Cognitive Behavioural Therapy (CBT) is a time-sensitive, structured, present-oriented psychotherapy, directed toward solving current problems and teaching clients skills to modify dysfunctional thinking and behaviour. It is a psychotherapy that is based on the cognitive model: the way that individuals perceive a situation is more closely connected to their reaction than the situation itself, therefore it can help you become more aware and less reactive.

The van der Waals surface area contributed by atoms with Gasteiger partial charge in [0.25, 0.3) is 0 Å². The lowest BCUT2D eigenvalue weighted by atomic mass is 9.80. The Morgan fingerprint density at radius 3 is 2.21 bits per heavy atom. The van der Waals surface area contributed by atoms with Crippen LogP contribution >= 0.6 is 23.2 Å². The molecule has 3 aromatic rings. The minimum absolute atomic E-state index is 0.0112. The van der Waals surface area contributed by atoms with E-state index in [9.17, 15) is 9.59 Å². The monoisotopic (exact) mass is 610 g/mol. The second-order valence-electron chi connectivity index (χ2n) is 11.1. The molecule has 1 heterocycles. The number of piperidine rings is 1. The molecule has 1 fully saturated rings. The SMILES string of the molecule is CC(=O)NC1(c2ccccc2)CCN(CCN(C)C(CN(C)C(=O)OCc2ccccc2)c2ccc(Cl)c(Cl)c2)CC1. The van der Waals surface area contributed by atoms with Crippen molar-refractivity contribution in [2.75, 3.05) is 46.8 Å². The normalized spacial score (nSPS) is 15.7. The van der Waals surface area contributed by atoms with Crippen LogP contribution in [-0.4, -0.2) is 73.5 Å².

One of its goals is to change patterns, models of thinking or behaviour that is very often, behind people’s difficulties. You can explore your beliefs, decide if those beliefs are still accurate and useful, and develop more objective beliefs. CBT is used to help treat a wide range of issues in a person’s life, from sleeping difficulties or relationship problems, to drug and alcohol abuse or anxiety and depression. Therapy can be done effectively in just 8 sessions. Some patients, who are in need of structure, find its systematic approach very helpful. Through different techniques, people logically realize that their perceptions directly influence their responses to specific situations and that their thought process is at the fore front of their behaviour.